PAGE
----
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Ovington 2021 - ILCA 2 - LEADERBOARD

The Great Gig in the Sea

by Mark Jardine 26 Jul 2023 20:00 BST
Whitbread Race legend Sayula II, winner of the 1973 edition sailing alongside Translated9 former ADC Accutrac of the 1977 edition and entrant in the 2023 Ocean Globe race © Carlo Borlenghi

We're suffering from an embarrassment of riches in offshore sailing at the moment. Not that it's a bad thing, but it does make keeping up with everything that's happening in the yacht racing world a bit of a struggle.

The Rolex Fastnet Race continues after the brutal start in winds of up to 50 knots. Huge congratulations to Max Klink's team on the Botin 52 Caro who have been crowned overall winners to lift the Fastnet Challenge Cup.

We saw an outstanding performance from François Gabart and his team on the giant 32m flying trimaran SVR Lazartigue; they smashed the outright record, completing the course in 1 day 8 hours 38 minutes 27 seconds. Charlie Dalin and Pascal Bidegorry on MACIF Santé Prévoyance (the brand-new IMOCA which we have talked about in the past couple of months in both 'The Next Generation' and 'Can you still judge a boat by its lines?') secured monohull line honours.

On the horizon is the Ocean Globe Race, the next brainchild of Don McIntyre, the founder and Race Chairman of the Golden Globe Race, and it has attracted fourteen yachts to the start line.

The Ocean Globe Race very much goes back to the routes of the original 1973 Whitbread Round the World Race and marks the 50th anniversary of the original event. The race will depart from Southampton on Sunday 10th September, and we spoke to Don to find out more...

Mark Jardine: You've got 14 teams, and whilst it could have been 30-40 teams, you must be extremely pleased.

Don McIntyre: Yes, I am. I mean, when you look back at the original race, I think it was 17 teams. This is an inaugural race, so there's an unknown element there, which is the meaning of a true adventure: the outcome is unknown. That's what we're trying to achieve, and bring it back to ordinary people, ordinary boats.

The market for potential entrants is huge, because this is ordinary sailors in yacht clubs that think, yes, they're doing a Sydney-Hobart, they're doing a Fastnet, then what's the next step? To race through the Southern Ocean around Cape Horn and do a circumnavigation; and every sailor dreams about that. Well now it's game on, there's no excuses, you can get together with your mates, get out there, buy a little boat, medium boat, big boat, and just do it.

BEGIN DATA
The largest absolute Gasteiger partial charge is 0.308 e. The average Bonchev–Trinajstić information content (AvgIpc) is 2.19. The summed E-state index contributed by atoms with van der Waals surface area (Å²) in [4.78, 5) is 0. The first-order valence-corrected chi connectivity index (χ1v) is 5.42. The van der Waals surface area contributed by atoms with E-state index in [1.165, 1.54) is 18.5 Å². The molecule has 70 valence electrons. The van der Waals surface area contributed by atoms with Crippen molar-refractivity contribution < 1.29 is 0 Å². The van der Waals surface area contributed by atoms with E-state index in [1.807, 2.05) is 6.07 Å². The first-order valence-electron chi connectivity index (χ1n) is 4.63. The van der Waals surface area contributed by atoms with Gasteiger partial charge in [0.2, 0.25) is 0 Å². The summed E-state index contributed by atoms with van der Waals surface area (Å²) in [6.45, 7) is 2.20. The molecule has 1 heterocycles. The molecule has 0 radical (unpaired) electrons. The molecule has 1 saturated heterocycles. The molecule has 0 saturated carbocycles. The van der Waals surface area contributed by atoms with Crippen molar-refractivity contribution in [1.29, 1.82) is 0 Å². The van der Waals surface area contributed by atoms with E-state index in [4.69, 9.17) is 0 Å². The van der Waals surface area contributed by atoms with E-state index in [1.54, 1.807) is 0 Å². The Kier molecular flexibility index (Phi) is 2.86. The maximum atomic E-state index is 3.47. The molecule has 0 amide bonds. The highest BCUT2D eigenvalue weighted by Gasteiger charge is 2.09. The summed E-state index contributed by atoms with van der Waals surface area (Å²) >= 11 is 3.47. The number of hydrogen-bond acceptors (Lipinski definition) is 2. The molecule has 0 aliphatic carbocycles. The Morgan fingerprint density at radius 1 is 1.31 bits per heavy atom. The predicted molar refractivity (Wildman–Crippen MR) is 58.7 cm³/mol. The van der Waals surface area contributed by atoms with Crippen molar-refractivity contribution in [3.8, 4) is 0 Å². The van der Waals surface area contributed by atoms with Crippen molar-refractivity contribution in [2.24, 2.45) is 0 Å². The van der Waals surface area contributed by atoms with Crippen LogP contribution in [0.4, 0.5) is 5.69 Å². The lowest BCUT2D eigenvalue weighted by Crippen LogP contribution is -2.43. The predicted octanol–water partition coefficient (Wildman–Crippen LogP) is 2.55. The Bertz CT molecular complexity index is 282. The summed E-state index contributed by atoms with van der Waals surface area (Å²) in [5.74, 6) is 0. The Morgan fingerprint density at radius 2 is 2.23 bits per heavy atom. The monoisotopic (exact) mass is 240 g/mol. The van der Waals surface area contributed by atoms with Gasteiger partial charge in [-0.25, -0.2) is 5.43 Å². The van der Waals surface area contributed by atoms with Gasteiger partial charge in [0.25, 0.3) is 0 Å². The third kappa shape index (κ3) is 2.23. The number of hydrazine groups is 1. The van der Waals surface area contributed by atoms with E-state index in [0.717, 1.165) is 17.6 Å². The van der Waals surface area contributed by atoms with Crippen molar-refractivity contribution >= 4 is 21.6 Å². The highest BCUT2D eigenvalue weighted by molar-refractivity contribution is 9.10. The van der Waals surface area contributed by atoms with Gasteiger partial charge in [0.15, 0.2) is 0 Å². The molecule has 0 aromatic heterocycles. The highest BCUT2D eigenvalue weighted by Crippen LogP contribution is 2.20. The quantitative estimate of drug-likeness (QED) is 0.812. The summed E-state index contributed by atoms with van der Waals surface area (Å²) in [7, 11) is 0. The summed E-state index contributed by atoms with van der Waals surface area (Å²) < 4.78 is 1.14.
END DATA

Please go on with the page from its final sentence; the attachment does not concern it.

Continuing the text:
The other key element is that it's not about speed and money. For example, we've done what we can to keep a cap on the number of sails on board, whether it's a production boat or ex-Whitbread boat. It's about the adventure, it's sailing well, and it's just got all the elements.

Mark: Just like with the Golden Globe, though slightly modified, you have made it so that the technology is limited on these yachts.

Don: Exactly. It's easy to shut off the GPS side of it. But the simple reality is that I know every boat will totally enjoy using a sextant and paper charts; they will enjoy the idea of having to think about weather, learn about weather, read barometers and get their weather faxes when they can, and actually get a forecast off VHF radio (which is possible, it's not perfect, but it's okay).

It's taking it back to those real skills of a seaman, and the best thing about it: we don't compromise on safety. We've got the world's best safety levels across everything. All the electronics are there, but they're undercover. So if something goes wrong, you just pull the covers off. It's a beautiful way to sail because you actually experience this feeling of wholesomeness; you're having to use your own body and senses to work out what's going on. And that's enjoyable.

Mark: There are some boats with incredible heritage taking part: ex-Whitbread boats, and other yachts which have a storied history. Which one are you most excited about?